August 12, 2020

Export Restrictions on Personal Protective Equipment Extended, Amended

The Department of Homeland Security has amended and extended its prohibition on exports of personal protective equipment being used to treat COVID-19 without explicit approval by the Federal Emergency Management Agency.
This prohibition has been lifted with respect to the following products.
– other filtering facepiece respirators (e.g., those designated as N99, N100, R95, R99, R100, P95, P99, or P100), including single-use, disposable half-mask respiratory protective devices that cover the user’s airway (nose and mouth) and offer protection from particulate materials at an N95 filtration efficiency level
– elastomeric, air-purifying respirators and appropriate particulate filters/cartridges
However, DHS has continued or modified this prohibition with respect to the following articles, which will be effective from Aug. 10 until Dec. 31.
– surgical N95 filtering facepiece respirators, including devices that are disposable half-face-piece non-powered air-purifying particulate respirators intended for use to cover the nose and mouth of the wearer to help reduce wearer exposure to pathogenic biological airborne particulates (no change)
– PPE surgical masks, including those that cover the user’s nose and mouth and provide a physical barrier to fluids and particulate materials (no change)
– PPE nitrile gloves, including those defined at 21 CFR 880.6250 (exam gloves) and 878.4460 (surgical gloves) and other such nitrile gloves intended for the same purposes (latex and vinyl gloves are no longer subject to the restrictions)
In addition, DHS has newly added the following products to this prohibition, also effective from Aug. 10 until Dec. 31.
– level 3 and 4 surgical gowns and surgical isolation gowns that meet all the requirements in ANSI/AAMI PB70 and ASTM F2407-06 and are classified by surgical gown barrier performance based on AAMI PB70 (newly added)
DHS states that before any shipments of restricted materials may leave the U.S., U.S. Customs and Border Protection will detain the shipment temporarily, during which time FEMA will determine whether to return for domestic use, issue a rated (purchase) order for, or allow the export of part or all of the shipment. FEMA will make such determinations within a reasonable time of being notified of an intended shipment and will endeavor to minimize disruptions to the supply chain.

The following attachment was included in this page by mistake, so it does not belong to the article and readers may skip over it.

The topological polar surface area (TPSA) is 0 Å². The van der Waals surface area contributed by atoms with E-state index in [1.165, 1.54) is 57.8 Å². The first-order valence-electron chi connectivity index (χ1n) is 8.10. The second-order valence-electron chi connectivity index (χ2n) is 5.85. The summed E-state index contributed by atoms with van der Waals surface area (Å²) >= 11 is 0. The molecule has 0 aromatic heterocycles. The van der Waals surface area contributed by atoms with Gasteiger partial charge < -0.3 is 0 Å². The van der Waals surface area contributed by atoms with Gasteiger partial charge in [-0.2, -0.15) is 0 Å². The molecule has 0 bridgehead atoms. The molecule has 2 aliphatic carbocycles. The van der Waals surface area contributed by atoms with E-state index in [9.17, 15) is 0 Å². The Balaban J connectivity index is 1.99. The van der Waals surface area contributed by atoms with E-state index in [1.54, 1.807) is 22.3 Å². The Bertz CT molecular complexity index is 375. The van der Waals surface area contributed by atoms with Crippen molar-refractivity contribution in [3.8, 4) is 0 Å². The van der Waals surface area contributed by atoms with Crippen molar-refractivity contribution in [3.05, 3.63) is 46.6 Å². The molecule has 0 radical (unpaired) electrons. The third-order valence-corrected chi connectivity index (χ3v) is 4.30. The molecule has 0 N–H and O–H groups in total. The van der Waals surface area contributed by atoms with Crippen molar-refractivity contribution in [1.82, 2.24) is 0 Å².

However, FEMA will not purchase covered materials from shipments made by or on behalf of U.S. manufacturers with continuous export agreements with customers in other countries since at least Jan. 1, 2020, so long as at least 80 percent of such manufacturer’s domestic production of covered materials, on a per item basis, was distributed in the U.S. in the preceding 12 months. If FEMA determines that a shipment of covered materials falls within this exemption, such materials may be transferred out of the U.S. without further review by FEMA, although this exemption may be waived if FEMA determines that doing so is necessary or appropriate to promote the national defense. FEMA may also establish additional exemptions in the future.
The ten additional exemptions announced in April 2020 also remain in effect.
Failure to comply fully with this rule is a crime punishable by a fine of not more than $10,000, imprisonment for not more than one year, or both. In addition, pursuant to 18 USC 554, whoever fraudulently or knowingly exports or sends (or attempts to) from the U.S. any merchandise, article, or object contrary to any U.S. law or regulation, or receives, conceals, buys, sells, or in any manner facilitates the transportation, concealment, or sale of such merchandise, article, or object, prior to exportation, knowing the same to be intended for exportation contrary to any U.S. law or regulation, faces up to 10 years’ imprisonment, a fine, or both if convicted.